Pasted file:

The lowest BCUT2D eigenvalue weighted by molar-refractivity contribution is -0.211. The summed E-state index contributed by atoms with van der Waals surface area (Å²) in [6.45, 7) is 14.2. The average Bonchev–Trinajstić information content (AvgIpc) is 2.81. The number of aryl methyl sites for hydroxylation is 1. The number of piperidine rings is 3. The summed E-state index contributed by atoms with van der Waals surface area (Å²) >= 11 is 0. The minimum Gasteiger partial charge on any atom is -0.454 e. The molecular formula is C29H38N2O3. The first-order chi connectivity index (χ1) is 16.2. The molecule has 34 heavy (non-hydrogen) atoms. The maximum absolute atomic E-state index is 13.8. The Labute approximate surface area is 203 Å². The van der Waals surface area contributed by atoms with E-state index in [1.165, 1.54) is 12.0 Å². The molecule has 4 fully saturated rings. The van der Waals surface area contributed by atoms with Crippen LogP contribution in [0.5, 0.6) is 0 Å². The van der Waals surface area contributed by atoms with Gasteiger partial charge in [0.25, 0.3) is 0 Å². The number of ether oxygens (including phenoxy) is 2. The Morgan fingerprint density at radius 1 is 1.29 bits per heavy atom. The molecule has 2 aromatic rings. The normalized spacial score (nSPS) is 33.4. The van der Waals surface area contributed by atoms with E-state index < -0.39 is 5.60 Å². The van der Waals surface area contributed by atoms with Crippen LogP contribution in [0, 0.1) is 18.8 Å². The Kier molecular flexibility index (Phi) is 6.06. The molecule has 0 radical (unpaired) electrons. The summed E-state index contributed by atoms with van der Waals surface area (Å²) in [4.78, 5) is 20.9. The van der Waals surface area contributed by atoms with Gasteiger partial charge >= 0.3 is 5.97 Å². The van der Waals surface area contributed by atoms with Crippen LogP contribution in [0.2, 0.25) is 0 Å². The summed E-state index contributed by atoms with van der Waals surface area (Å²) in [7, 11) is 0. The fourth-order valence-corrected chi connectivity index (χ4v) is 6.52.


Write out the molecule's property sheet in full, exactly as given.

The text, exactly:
The lowest BCUT2D eigenvalue weighted by molar-refractivity contribution is -0.211. The summed E-state index contributed by atoms with van der Waals surface area (Å²) in [6.45, 7) is 14.2. The average Bonchev–Trinajstić information content (AvgIpc) is 2.81. The number of aryl methyl sites for hydroxylation is 1. The number of piperidine rings is 3. The summed E-state index contributed by atoms with van der Waals surface area (Å²) >= 11 is 0. The minimum Gasteiger partial charge on any atom is -0.454 e. The molecular formula is C29H38N2O3. The first-order chi connectivity index (χ1) is 16.2. The molecule has 34 heavy (non-hydrogen) atoms. The maximum absolute atomic E-state index is 13.8. The Labute approximate surface area is 203 Å². The van der Waals surface area contributed by atoms with E-state index in [1.165, 1.54) is 12.0 Å². The molecule has 4 fully saturated rings. The van der Waals surface area contributed by atoms with Crippen LogP contribution in [0.5, 0.6) is 0 Å². The van der Waals surface area contributed by atoms with Gasteiger partial charge in [0.25, 0.3) is 0 Å². The number of ether oxygens (including phenoxy) is 2. The Morgan fingerprint density at radius 1 is 1.29 bits per heavy atom. The molecule has 2 aromatic rings. The normalized spacial score (nSPS) is 33.4. The van der Waals surface area contributed by atoms with E-state index < -0.39 is 5.60 Å². The van der Waals surface area contributed by atoms with Crippen LogP contribution in [0, 0.1) is 18.8 Å². The Kier molecular flexibility index (Phi) is 6.06. The molecule has 0 radical (unpaired) electrons. The summed E-state index contributed by atoms with van der Waals surface area (Å²) in [4.78, 5) is 20.9. The van der Waals surface area contributed by atoms with Gasteiger partial charge >= 0.3 is 5.97 Å². The van der Waals surface area contributed by atoms with Crippen LogP contribution in [0.2, 0.25) is 0 Å². The summed E-state index contributed by atoms with van der Waals surface area (Å²) in [7, 11) is 0. The fourth-order valence-corrected chi connectivity index (χ4v) is 6.52.